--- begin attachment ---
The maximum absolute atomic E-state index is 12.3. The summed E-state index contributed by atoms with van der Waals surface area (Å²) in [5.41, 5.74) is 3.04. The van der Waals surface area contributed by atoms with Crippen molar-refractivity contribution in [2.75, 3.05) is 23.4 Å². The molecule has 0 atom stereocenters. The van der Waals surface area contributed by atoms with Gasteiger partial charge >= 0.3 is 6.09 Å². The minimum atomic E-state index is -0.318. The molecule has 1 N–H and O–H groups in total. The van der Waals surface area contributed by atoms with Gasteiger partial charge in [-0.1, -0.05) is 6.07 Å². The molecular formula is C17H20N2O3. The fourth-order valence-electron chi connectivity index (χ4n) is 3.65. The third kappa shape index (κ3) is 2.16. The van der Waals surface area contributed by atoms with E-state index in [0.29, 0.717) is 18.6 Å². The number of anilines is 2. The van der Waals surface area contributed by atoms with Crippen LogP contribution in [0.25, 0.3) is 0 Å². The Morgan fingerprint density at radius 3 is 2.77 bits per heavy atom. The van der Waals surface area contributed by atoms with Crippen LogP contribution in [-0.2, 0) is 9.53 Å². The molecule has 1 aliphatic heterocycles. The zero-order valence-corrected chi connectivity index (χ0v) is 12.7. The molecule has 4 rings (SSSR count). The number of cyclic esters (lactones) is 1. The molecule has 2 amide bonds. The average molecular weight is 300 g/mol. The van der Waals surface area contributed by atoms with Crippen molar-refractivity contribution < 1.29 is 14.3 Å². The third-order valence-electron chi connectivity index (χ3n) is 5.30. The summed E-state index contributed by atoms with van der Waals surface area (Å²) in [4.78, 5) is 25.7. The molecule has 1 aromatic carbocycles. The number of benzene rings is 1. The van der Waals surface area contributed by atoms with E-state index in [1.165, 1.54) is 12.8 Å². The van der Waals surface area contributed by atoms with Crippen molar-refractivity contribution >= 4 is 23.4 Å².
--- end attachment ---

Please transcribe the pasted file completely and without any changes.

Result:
The maximum absolute atomic E-state index is 12.3. The summed E-state index contributed by atoms with van der Waals surface area (Å²) in [5.41, 5.74) is 3.04. The van der Waals surface area contributed by atoms with Crippen molar-refractivity contribution in [2.75, 3.05) is 23.4 Å². The molecule has 0 atom stereocenters. The van der Waals surface area contributed by atoms with Gasteiger partial charge >= 0.3 is 6.09 Å². The minimum atomic E-state index is -0.318. The molecule has 1 N–H and O–H groups in total. The van der Waals surface area contributed by atoms with Gasteiger partial charge in [-0.1, -0.05) is 6.07 Å². The molecular formula is C17H20N2O3. The fourth-order valence-electron chi connectivity index (χ4n) is 3.65. The third kappa shape index (κ3) is 2.16. The van der Waals surface area contributed by atoms with E-state index in [0.29, 0.717) is 18.6 Å². The number of anilines is 2. The van der Waals surface area contributed by atoms with Crippen LogP contribution in [0.25, 0.3) is 0 Å². The Morgan fingerprint density at radius 3 is 2.77 bits per heavy atom. The van der Waals surface area contributed by atoms with Crippen LogP contribution in [-0.2, 0) is 9.53 Å². The molecule has 1 aliphatic heterocycles. The zero-order valence-corrected chi connectivity index (χ0v) is 12.7. The molecule has 4 rings (SSSR count). The number of cyclic esters (lactones) is 1. The molecule has 2 amide bonds. The average molecular weight is 300 g/mol. The van der Waals surface area contributed by atoms with Crippen molar-refractivity contribution < 1.29 is 14.3 Å². The third-order valence-electron chi connectivity index (χ3n) is 5.30. The summed E-state index contributed by atoms with van der Waals surface area (Å²) in [4.78, 5) is 25.7. The molecule has 1 aromatic carbocycles. The number of benzene rings is 1. The van der Waals surface area contributed by atoms with E-state index in [1.165, 1.54) is 12.8 Å². The van der Waals surface area contributed by atoms with Crippen molar-refractivity contribution >= 4 is 23.4 Å².